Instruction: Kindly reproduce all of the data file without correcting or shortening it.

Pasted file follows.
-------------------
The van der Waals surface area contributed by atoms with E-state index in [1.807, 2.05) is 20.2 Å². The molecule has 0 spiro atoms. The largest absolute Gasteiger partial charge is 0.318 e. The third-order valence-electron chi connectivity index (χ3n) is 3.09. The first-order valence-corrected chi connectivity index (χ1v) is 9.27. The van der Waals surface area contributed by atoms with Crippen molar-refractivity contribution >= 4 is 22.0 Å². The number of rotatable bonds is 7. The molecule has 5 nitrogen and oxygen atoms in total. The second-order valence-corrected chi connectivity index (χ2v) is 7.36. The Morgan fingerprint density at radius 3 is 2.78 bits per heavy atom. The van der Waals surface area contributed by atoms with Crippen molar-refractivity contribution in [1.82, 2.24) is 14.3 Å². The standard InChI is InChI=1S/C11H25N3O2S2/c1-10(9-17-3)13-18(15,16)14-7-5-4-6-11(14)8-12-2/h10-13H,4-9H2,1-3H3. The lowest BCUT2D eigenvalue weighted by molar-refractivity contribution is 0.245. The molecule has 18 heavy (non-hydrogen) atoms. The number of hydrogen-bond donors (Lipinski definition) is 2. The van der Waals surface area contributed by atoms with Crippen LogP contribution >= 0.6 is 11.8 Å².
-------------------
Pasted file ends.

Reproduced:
The van der Waals surface area contributed by atoms with E-state index in [1.807, 2.05) is 20.2 Å². The molecule has 0 spiro atoms. The largest absolute Gasteiger partial charge is 0.318 e. The third-order valence-electron chi connectivity index (χ3n) is 3.09. The first-order valence-corrected chi connectivity index (χ1v) is 9.27. The van der Waals surface area contributed by atoms with Crippen molar-refractivity contribution >= 4 is 22.0 Å². The number of rotatable bonds is 7. The molecule has 5 nitrogen and oxygen atoms in total. The second-order valence-corrected chi connectivity index (χ2v) is 7.36. The Morgan fingerprint density at radius 3 is 2.78 bits per heavy atom. The van der Waals surface area contributed by atoms with Crippen molar-refractivity contribution in [1.82, 2.24) is 14.3 Å². The standard InChI is InChI=1S/C11H25N3O2S2/c1-10(9-17-3)13-18(15,16)14-7-5-4-6-11(14)8-12-2/h10-13H,4-9H2,1-3H3. The lowest BCUT2D eigenvalue weighted by molar-refractivity contribution is 0.245. The molecule has 18 heavy (non-hydrogen) atoms. The number of hydrogen-bond donors (Lipinski definition) is 2. The van der Waals surface area contributed by atoms with Crippen LogP contribution >= 0.6 is 11.8 Å².